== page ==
Rehabilitation after an amputation can feel daunting, but it’s absolutely crucial to adapting to life without a limb. Here’s everything you need to expect immediately following your surgery and onward.
Meet Your Team
Your successful rehabilitation depends on the combined efforts of many people—you aren’t alone. Ideally, you’ll have a large team behind you. This team will include key family members, friends, your physician, your prosthetist and their support staff, your physical therapist, your occupational therapist, and your psychologist. The exact size of your team will depend on your personal preferences, your finances, and many other things.
While the outcome is mainly up to you and your effort, the expertise and guidance of each person on your support time is crucial.
Ideally, you’ll see your physical therapist within the first 24 hours following your surgery. This may seem quick, but you’ve just had a major life change, and you’ll need help doing basic things at the beginning. Your therapist will help you get positioned in bed, move from the bed to your wheelchair and back, balance while standing, use crutches, use your wheelchair, or use your new upper extremity assistive device.
A big part of this early start is pain management. Your physical therapist will teach you how to promote healthy healing in your residual limb and how to wrap it up to reduce swelling. While in the hospital, and long after your release, your physical therapy will consist of dynamic exercises that condition and strengthen your residual limb.
Your therapist will also help you through specific exercises tailored to your amputation. They may design exercises that work your hip, back, abdomen, or knee if you’ve had a lower body amputation. Or they may have you doing exercises to strengthen your upper back, shoulder, upper arm, and elbow if you had an arm amputated.
One of the most important reasons to start physical therapy right away is the psychological advantage it will give you. Spending days or even weeks immobilized can encourage you to only focus on your loss, which can easily cause you to start feeling hopeless, and you may have a hard time finding motivation later. Being able to immediately focus on what you can control will do wonders for your outlook and your attitude towards rehabilitation.
Physical therapy will also give you and your therapist the opportunity to closely monitor your healing residual limb. Even minor scratches or abrasions on it can lead to pain, infection, and significant delays in your recovery progress. Your therapist will teach you the rules of hygiene, like cleaning the socket, determining the best ply of prosthetic sock, managing perspiration, and much more.
Lower Extremity Users
For lower extremity users, the primary focus will be on sitting or lying exercises, and eventually standing exercises aimed at reorienting your center of gravity. Weight shifting exercises between parallel bars will help you learn to displace your center of gravity forward, backward, and sideways. These exercises will eventually phase into practicing bearing weight on your prosthesis and will prepare you for the weight shifting that naturally occurs when you’re walking. Of course, your physical therapist will teach you how to put on and take off your prosthetic device, and you’ll practice that quite a bit.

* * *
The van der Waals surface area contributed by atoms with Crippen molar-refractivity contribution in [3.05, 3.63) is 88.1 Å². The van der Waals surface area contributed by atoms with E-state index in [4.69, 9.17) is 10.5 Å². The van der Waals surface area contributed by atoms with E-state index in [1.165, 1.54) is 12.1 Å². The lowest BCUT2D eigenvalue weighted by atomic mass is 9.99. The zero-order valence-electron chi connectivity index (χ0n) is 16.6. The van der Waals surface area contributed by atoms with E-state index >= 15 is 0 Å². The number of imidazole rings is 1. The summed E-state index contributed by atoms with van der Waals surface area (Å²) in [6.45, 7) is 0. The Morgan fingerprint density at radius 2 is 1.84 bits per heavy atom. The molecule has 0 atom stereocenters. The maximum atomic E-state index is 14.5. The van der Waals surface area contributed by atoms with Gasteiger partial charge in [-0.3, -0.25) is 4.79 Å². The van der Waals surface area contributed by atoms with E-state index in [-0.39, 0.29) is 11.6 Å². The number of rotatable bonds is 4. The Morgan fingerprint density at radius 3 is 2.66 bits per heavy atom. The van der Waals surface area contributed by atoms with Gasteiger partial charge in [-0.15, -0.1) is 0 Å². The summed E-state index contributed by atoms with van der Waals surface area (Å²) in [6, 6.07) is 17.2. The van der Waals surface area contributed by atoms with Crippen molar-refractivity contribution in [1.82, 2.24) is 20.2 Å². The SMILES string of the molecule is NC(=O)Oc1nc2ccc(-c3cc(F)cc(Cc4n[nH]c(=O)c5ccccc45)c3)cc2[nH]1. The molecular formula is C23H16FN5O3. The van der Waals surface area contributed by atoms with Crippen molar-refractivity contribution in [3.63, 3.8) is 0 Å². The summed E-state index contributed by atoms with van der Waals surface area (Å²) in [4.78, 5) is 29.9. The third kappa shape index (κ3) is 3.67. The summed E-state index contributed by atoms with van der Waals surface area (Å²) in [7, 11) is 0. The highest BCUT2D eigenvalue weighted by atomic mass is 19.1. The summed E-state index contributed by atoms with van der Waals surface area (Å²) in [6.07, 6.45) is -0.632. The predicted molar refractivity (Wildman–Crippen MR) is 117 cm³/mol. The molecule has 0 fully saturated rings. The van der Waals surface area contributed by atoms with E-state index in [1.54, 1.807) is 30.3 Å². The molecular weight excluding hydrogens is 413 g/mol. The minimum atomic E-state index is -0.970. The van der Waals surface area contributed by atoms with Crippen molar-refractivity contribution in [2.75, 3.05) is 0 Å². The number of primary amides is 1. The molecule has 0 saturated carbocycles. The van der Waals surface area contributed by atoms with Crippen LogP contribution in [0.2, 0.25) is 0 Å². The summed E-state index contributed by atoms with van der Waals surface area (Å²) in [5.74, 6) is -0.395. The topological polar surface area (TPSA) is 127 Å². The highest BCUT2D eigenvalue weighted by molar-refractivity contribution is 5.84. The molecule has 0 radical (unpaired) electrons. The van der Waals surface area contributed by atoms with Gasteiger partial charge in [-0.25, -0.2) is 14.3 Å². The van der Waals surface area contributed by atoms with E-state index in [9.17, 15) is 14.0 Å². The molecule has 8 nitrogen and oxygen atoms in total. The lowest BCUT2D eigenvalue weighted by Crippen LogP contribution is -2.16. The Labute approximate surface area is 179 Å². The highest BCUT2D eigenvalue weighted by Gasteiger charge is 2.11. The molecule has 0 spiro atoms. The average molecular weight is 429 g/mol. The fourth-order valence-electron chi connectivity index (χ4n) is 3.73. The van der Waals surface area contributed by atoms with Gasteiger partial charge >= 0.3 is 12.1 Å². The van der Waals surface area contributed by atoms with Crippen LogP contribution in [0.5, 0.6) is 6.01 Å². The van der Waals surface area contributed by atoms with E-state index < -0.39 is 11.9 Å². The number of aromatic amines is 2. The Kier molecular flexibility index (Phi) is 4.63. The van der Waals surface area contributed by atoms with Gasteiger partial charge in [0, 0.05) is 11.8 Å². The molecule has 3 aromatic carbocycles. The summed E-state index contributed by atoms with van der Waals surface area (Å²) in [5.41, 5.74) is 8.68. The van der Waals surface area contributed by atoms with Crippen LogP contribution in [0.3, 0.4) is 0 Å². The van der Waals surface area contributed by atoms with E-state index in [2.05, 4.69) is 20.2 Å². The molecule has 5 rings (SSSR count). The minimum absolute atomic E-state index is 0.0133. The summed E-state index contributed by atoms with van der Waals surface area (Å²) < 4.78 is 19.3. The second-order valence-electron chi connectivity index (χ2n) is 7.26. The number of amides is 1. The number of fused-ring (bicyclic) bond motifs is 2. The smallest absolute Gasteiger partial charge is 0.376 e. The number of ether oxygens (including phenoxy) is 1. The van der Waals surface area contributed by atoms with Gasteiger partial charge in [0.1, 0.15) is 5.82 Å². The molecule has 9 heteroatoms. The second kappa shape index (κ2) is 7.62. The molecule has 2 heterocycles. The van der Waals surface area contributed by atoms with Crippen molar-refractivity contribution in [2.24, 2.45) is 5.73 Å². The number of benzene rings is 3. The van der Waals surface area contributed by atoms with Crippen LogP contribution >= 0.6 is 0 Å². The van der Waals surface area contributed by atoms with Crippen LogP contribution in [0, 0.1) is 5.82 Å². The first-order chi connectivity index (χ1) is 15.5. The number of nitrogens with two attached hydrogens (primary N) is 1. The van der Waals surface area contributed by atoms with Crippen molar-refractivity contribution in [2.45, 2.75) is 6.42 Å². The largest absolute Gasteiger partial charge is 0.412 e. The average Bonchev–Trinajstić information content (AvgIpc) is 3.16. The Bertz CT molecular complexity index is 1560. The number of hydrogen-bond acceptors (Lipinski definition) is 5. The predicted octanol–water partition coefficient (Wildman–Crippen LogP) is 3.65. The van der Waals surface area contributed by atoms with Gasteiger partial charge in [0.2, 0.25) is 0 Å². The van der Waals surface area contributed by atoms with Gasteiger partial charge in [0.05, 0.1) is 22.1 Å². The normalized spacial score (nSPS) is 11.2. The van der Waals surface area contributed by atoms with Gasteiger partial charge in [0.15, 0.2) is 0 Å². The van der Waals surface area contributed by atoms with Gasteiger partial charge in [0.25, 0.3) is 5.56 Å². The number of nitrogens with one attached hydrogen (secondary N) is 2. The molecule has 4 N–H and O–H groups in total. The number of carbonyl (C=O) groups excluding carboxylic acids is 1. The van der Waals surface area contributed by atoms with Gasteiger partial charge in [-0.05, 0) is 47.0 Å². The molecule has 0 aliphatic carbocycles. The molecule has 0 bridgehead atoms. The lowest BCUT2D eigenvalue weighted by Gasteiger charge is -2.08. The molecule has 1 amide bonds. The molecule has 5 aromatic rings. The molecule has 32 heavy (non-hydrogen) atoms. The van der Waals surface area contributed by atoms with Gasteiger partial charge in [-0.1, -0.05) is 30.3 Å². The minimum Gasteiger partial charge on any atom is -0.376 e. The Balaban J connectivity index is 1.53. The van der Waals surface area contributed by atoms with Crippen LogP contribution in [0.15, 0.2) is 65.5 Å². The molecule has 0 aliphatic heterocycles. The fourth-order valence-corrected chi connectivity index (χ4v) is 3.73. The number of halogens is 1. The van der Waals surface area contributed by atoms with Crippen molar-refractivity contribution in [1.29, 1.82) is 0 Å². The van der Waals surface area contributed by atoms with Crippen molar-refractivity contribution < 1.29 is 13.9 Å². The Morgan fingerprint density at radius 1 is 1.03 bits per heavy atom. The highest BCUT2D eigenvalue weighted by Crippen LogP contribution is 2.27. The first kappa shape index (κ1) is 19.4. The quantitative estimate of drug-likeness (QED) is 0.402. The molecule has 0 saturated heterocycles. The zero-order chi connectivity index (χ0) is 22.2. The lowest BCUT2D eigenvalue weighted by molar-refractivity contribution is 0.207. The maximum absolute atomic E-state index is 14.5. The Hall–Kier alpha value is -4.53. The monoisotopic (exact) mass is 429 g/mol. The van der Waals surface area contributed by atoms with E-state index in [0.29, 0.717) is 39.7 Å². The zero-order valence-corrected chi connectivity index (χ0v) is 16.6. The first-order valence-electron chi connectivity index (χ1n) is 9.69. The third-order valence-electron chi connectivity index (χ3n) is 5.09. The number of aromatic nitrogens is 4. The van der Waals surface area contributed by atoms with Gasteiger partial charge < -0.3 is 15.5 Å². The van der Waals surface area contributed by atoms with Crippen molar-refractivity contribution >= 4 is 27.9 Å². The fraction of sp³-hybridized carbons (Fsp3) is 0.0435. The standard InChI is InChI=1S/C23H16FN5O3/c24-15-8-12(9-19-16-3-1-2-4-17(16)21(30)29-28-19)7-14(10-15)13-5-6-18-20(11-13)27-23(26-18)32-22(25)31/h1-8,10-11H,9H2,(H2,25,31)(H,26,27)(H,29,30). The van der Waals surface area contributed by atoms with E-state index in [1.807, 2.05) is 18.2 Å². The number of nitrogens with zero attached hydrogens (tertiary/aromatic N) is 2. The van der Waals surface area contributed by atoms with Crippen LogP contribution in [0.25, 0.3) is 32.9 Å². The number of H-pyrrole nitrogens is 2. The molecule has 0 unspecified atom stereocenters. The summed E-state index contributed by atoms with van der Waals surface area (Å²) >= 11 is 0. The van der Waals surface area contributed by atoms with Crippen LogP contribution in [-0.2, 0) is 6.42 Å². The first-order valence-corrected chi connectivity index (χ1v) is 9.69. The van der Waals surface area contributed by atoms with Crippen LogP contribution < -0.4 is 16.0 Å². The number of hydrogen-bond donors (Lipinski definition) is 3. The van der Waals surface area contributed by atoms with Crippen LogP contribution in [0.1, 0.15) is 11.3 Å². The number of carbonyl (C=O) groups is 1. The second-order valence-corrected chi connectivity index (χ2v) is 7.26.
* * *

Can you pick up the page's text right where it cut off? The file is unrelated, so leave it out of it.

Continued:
The next step in your rehabilitation will be gait training. Your therapist will do a lot of hands-on positioning and resistive techniques as you start walking again. Your physical therapist and your prosthetist should be working together throughout this entire process, to monitor your progress. You’ll continue to work on strengthening exercises, and especially on specific daily living activities. This will include things like getting dressed, using the bathroom, standing up and sitting down, carrying things, getting in and out of a car, driving, etc.
Upper Extremity Users
The early stages of physical or occupational therapy for the upper extremity focus on maintaining or increasing the mobility of your joints. Strengthening exercises will also be very important at this stage, as well as pain management. Your physical therapist will employ various methods of helping you with any pain you may be feeling, including ultrasound, massage, electrical neural stimulation, acupressure, acupuncture, and resistive exercise.
Much like lower extremity physical therapy, your therapist will help you practice using your sound hand for daily activities like eating, grooming, using the bathroom, writing, picking up objects, etc. They’ll help you learn to use your teeth to assist with some tasks, as well as other methods of making daily activities easier. Also like lower extremity physical therapy, the first goal of your course will be teaching you to put on and take off your new prosthesis—from then on, the focus will be on using the device. How your training proceeds after this point depends largely on whether you have a body-powered or an externally powered device.
It’s important to realize that physical therapy is not just for new amputees or new prosthetic users—for optimum mobility and comfort, you should be evaluated by a physical therapist every year or two for the rest of your life. Your physical therapist can pinpoint problems that you don’t notice, problems that if left untreated can lead to back problems or pain elsewhere in your body. It’s been proven that people who continue going to therapy operate much better with their prosthesis and are better walkers and movers overall. People who don’t continue therapy will see a gradual decline in their abilities.
For expert advice, support, and more information, contact Biotech today and discover your possibilities!